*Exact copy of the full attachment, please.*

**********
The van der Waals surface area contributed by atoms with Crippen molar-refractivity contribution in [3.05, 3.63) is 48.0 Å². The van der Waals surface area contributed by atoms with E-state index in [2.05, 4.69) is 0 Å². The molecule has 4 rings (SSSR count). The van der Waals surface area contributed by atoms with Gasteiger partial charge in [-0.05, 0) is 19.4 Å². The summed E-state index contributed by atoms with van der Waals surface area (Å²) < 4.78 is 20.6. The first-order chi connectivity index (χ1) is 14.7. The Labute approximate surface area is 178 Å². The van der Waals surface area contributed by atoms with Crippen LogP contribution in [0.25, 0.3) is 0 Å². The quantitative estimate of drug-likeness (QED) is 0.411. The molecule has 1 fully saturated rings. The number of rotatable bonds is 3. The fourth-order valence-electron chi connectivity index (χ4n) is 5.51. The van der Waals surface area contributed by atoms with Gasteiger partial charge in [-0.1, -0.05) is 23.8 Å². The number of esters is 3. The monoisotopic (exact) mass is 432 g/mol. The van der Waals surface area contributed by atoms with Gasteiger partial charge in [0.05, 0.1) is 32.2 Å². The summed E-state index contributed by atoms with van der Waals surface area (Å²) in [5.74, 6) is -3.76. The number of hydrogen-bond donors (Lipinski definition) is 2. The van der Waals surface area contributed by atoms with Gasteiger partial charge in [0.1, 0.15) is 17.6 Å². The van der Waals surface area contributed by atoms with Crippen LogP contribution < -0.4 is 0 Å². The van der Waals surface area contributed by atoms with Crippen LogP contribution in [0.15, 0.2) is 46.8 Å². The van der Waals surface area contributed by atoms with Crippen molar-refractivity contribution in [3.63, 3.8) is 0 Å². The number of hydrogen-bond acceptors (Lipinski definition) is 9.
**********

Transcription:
The van der Waals surface area contributed by atoms with Crippen molar-refractivity contribution in [3.05, 3.63) is 48.0 Å². The van der Waals surface area contributed by atoms with E-state index in [2.05, 4.69) is 0 Å². The molecule has 4 rings (SSSR count). The van der Waals surface area contributed by atoms with Gasteiger partial charge in [-0.05, 0) is 19.4 Å². The summed E-state index contributed by atoms with van der Waals surface area (Å²) < 4.78 is 20.6. The first-order chi connectivity index (χ1) is 14.7. The Labute approximate surface area is 178 Å². The van der Waals surface area contributed by atoms with Crippen LogP contribution in [0.25, 0.3) is 0 Å². The quantitative estimate of drug-likeness (QED) is 0.411. The molecule has 1 fully saturated rings. The number of rotatable bonds is 3. The fourth-order valence-electron chi connectivity index (χ4n) is 5.51. The van der Waals surface area contributed by atoms with Gasteiger partial charge in [-0.1, -0.05) is 23.8 Å². The number of esters is 3. The monoisotopic (exact) mass is 432 g/mol. The van der Waals surface area contributed by atoms with Gasteiger partial charge in [0.05, 0.1) is 32.2 Å². The summed E-state index contributed by atoms with van der Waals surface area (Å²) in [5.74, 6) is -3.76. The number of hydrogen-bond donors (Lipinski definition) is 2. The van der Waals surface area contributed by atoms with Gasteiger partial charge in [0.1, 0.15) is 17.6 Å². The van der Waals surface area contributed by atoms with Crippen LogP contribution < -0.4 is 0 Å². The van der Waals surface area contributed by atoms with Crippen LogP contribution in [0.15, 0.2) is 46.8 Å². The van der Waals surface area contributed by atoms with Crippen molar-refractivity contribution in [3.63, 3.8) is 0 Å². The number of hydrogen-bond acceptors (Lipinski definition) is 9.